As a curious individual, one may have tried to access some research articles to learn more. Often people who try to access such research, return dejected when asked to pay a subscription charge of about $30 (approximately Rs 2,200) just to gain access to the full article.

Shockingly, some of these articles could be from India, published by our own researchers from a publicly funded project — yes, from our own tax money! This is how the industry of ‘scholarly publishing’ works — one that focuses on making money, with profit margins that rival Google.

The industry was created by Robert Maxwell whom Stephan Buranyi, a journalist, termed 'one of Britain’s most notorious tycoons' in his 2017 article in the Guardian titled, “Is the staggeringly profitable business of scientific publishing bad for science?”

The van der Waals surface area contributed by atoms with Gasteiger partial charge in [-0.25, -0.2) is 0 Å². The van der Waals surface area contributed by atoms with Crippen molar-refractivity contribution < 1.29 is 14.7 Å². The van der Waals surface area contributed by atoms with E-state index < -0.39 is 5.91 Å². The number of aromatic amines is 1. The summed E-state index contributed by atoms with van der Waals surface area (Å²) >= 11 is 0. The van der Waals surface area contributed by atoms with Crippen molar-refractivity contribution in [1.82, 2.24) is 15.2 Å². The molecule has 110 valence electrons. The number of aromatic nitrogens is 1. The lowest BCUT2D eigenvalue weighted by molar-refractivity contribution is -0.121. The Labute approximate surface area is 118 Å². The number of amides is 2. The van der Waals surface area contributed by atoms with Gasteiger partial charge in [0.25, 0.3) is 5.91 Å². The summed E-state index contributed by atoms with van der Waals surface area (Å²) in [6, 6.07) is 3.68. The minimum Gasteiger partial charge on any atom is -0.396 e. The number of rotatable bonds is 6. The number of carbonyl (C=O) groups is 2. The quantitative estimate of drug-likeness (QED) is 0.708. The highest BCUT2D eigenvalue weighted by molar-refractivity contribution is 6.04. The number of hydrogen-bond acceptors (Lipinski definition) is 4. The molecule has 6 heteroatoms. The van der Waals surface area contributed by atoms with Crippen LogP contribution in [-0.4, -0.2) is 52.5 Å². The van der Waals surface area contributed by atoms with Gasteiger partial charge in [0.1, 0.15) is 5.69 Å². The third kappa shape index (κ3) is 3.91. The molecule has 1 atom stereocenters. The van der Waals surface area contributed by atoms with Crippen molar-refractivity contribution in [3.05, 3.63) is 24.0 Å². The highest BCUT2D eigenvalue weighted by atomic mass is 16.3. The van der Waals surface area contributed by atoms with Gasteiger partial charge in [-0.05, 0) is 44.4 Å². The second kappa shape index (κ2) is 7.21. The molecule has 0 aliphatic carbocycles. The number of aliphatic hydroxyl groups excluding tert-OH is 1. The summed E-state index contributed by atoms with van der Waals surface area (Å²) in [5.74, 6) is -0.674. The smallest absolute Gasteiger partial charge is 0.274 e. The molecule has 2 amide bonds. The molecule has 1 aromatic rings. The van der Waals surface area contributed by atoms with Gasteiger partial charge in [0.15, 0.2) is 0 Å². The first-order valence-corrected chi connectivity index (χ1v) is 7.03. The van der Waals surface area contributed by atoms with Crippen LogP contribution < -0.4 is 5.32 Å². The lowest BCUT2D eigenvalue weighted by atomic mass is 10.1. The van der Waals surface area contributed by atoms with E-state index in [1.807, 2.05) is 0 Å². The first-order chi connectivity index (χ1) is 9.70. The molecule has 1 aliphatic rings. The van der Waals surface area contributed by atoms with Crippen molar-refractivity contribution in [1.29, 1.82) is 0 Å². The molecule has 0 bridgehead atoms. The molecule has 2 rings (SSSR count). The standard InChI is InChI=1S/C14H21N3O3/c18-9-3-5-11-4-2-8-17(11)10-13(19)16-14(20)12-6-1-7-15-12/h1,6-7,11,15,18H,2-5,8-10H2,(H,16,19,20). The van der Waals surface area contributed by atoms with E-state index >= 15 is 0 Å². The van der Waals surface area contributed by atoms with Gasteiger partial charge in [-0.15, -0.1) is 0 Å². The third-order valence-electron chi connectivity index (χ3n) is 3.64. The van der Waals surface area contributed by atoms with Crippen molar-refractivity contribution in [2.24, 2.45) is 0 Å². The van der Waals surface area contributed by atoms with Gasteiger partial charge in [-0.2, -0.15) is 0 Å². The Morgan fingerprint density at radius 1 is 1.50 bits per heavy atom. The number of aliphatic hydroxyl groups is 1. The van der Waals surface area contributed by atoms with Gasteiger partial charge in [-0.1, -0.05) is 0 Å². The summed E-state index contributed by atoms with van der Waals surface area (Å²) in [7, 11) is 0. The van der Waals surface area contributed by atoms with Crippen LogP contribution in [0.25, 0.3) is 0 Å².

Another mind-boggling example of how public-funded research is abused by corporations is the pharma sector. Without undermining the need for business enterprises to make profits, we must acknowledge that often such business interests impact the weakest sections of humanity who make a living on meagre resources. This highlights the need for balance between closed science that is driven by profit and open science that upholds equity.

An emerging movement

The open science movement has been gaining momentum. The movement aims to make scientific research, including resources and their dissemination and to provide access to all sections of society.